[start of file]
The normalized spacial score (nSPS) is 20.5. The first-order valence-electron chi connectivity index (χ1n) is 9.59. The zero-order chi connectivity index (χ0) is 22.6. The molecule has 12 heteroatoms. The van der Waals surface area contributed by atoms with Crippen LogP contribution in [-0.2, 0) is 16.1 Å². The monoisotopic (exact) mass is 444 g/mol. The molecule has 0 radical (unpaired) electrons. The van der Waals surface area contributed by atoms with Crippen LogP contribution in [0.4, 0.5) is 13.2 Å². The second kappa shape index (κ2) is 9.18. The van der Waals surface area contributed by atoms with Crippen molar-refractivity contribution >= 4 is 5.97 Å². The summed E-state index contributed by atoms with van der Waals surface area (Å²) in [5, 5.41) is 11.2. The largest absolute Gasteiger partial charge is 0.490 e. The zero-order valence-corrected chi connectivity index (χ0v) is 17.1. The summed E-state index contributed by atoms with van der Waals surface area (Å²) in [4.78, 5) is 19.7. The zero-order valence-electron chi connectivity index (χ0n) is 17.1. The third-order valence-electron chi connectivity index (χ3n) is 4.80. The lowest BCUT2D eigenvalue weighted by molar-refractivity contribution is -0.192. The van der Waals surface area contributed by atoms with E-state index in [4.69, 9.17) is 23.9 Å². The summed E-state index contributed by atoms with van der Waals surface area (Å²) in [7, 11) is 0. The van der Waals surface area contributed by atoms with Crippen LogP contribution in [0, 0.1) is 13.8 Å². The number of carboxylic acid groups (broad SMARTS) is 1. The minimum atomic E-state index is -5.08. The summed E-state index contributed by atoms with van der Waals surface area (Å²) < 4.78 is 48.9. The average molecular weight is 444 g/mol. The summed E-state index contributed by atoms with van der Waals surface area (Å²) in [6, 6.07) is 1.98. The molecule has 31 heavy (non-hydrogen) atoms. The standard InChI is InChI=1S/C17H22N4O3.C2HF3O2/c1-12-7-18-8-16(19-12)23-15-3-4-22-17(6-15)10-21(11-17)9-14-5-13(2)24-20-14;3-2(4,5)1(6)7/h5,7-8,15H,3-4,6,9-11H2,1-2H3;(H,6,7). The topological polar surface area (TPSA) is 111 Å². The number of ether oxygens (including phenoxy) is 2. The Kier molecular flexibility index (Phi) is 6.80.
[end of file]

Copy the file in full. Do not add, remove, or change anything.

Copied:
The normalized spacial score (nSPS) is 20.5. The first-order valence-electron chi connectivity index (χ1n) is 9.59. The zero-order chi connectivity index (χ0) is 22.6. The molecule has 12 heteroatoms. The van der Waals surface area contributed by atoms with Crippen LogP contribution in [-0.2, 0) is 16.1 Å². The monoisotopic (exact) mass is 444 g/mol. The molecule has 0 radical (unpaired) electrons. The van der Waals surface area contributed by atoms with Crippen LogP contribution in [0.4, 0.5) is 13.2 Å². The second kappa shape index (κ2) is 9.18. The van der Waals surface area contributed by atoms with Crippen molar-refractivity contribution >= 4 is 5.97 Å². The summed E-state index contributed by atoms with van der Waals surface area (Å²) in [5, 5.41) is 11.2. The largest absolute Gasteiger partial charge is 0.490 e. The zero-order valence-corrected chi connectivity index (χ0v) is 17.1. The summed E-state index contributed by atoms with van der Waals surface area (Å²) in [4.78, 5) is 19.7. The zero-order valence-electron chi connectivity index (χ0n) is 17.1. The third-order valence-electron chi connectivity index (χ3n) is 4.80. The lowest BCUT2D eigenvalue weighted by molar-refractivity contribution is -0.192. The van der Waals surface area contributed by atoms with E-state index in [4.69, 9.17) is 23.9 Å². The summed E-state index contributed by atoms with van der Waals surface area (Å²) in [7, 11) is 0. The van der Waals surface area contributed by atoms with Crippen LogP contribution in [0, 0.1) is 13.8 Å². The number of carboxylic acid groups (broad SMARTS) is 1. The minimum atomic E-state index is -5.08. The summed E-state index contributed by atoms with van der Waals surface area (Å²) < 4.78 is 48.9. The average molecular weight is 444 g/mol. The summed E-state index contributed by atoms with van der Waals surface area (Å²) in [6, 6.07) is 1.98. The molecule has 31 heavy (non-hydrogen) atoms. The standard InChI is InChI=1S/C17H22N4O3.C2HF3O2/c1-12-7-18-8-16(19-12)23-15-3-4-22-17(6-15)10-21(11-17)9-14-5-13(2)24-20-14;3-2(4,5)1(6)7/h5,7-8,15H,3-4,6,9-11H2,1-2H3;(H,6,7). The topological polar surface area (TPSA) is 111 Å². The number of ether oxygens (including phenoxy) is 2. The Kier molecular flexibility index (Phi) is 6.80.